Gen Z, loosely, people born from 1995 to 2010, are about to enter the workforce, the political arena, the NGOs and your potential client base. In short, they are about to become your stakeholders. We all know they are the first true digital natives. But how do their attitudes influence how businesses should and must approach their reputation management? It is time for a rethink. 

We live in a world that seems to be getting more and more polarized. The attitude is “either you are with us, or you are with the… with the other group. This is driven by all generations since the baby boomers but by millennials, the generation prior to Gen Z, in particular. Several studies show that millennials are more idealistic, more confrontational and less willing to accept diverse points of view than former generations. 

This has been a challenge for businesses who traditionally have avoided taking a stand on current affairs and political debate, be it about environmental policies, equality, trade or foreign affairs – oftentimes to avoid upsetting any stakeholders unnecessarily. However, over the last few years, quite a few business leaders have, some actively and others more inadvertently, taken a stand or adopted a cause on behalf of the company they run or on behalf of themselves. Because it is wanted and because it is expected. 

For several reasons this has been a very welcomed development. What businesses say and do impacts the world a great deal. Knowing what they stand for on key issues is valuable and adds to our society’s overall transparency. 

The problem in our blackorwhite world is that businesses can end up being part of a one-dimensional aggressive movement where both sides are shouting at each other and no one is listening. The businesses end up acting like an NGO, and, instead of adding value and sense to the public debate, the businesses might just fuel the aggression.  

The good news is that some things are about to change: Introducing Generation Z. 

But first, why do generational attitudes matterThe concept of reputation has real business value only if its linked to expectations about the future actions of stakeholders. What those who affect, and are affected by, our business will do. Will politicians back the development plans, will customers shop more regularly, will employees stay, etc. 

The definition of reputation thus becomes “the collective evaluative attitude of stakeholders.” It is the sum of all stakeholders’ attitude towards the business. It is about feelings and trust, it is about behavioral preferences and, increasingly more important, it is about the stakeholder’s world view.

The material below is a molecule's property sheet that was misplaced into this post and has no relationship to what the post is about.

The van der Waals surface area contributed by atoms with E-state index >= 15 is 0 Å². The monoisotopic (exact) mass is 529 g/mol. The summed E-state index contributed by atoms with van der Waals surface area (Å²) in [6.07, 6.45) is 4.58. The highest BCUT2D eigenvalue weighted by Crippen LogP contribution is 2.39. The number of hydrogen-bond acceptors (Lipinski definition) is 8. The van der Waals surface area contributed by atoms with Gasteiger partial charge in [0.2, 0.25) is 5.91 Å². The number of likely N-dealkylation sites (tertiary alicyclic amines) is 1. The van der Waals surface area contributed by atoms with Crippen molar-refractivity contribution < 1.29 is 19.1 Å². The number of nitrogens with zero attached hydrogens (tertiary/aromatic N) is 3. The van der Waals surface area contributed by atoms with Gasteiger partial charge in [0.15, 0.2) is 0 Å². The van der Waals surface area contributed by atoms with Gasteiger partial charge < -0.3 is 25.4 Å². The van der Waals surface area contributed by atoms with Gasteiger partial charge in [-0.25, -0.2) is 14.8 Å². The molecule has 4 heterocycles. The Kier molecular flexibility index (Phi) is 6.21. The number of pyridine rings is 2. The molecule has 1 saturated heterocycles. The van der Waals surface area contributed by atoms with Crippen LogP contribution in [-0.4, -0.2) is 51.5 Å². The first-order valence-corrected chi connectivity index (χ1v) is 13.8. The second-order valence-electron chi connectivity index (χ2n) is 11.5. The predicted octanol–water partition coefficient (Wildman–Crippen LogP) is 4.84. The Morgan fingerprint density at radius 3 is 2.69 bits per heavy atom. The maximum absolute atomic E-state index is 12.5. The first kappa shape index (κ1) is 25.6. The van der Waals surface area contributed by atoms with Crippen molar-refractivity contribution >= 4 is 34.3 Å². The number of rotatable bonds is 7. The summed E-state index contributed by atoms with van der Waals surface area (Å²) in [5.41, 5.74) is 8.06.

Measuring the attitude of stakeholders is more demanding than simply determining whether they like you. In return, it provides an insight that could inform decision-making. 

Generation Z, more than two billion individuals, have a different world view from former generations1. That is probably because they, in many countries, are more racially diverse, have less traditional family backgrounds and are more likely to have friends from various ethnic, religious and racial groups. Among other things. 

Generation Z does not define itself only in one way and understands that there are different truths in the world. They want to live life pragmaticallyhaving fewer confrontations and more dialogue. 

The impact this has for reputation management cannot be overestimated. Because Gen Zers believe in the importance of dialogue they tend to accept differences of opinion with institutions in which they participate and with companies they interact more than preceding generations. They can disagree with some of your policies and stands and still support you wholeheartedly if they like other things you do. It is not black or white. 

Based on what we have learned, here are 5 recommendations as to what companies should do in order to manage their reputation effectively among Gen Zers without turning off other generations: 

  1. Pick a position when relevant issues come up, but don’t be black or white in your arguments. You are running a business, not an NGO.  
  1. Be honest about some of your business dilemmas. Talk about it every now and then. 
  1. Feed into the curiosity of generation Z. They search for the truth. Not THE truth, but A truth. Help them find it. 
  1. Don’t hide when things go wrong. Gen Z are more tolerant of companies when they make mistakes than other generations. Just make sure to fix it. 
  1. Be transparent. Gen Z knows how to access information quickly. If you say one thing and do another, they will find out.  

Gen Z is still young. Most of them are not yet allowed to vote or buy a beer. Still, they are a huge group and they will change the world we live in. They will also change your business. But don’t prepare for a fight – prepare for dialogue.  

Simen Johannessen, Senior Account Director, Gambit Hill+Knowlton Strategies and author of “The beauty and the reputation,” a book on how companies best can manage their reputation.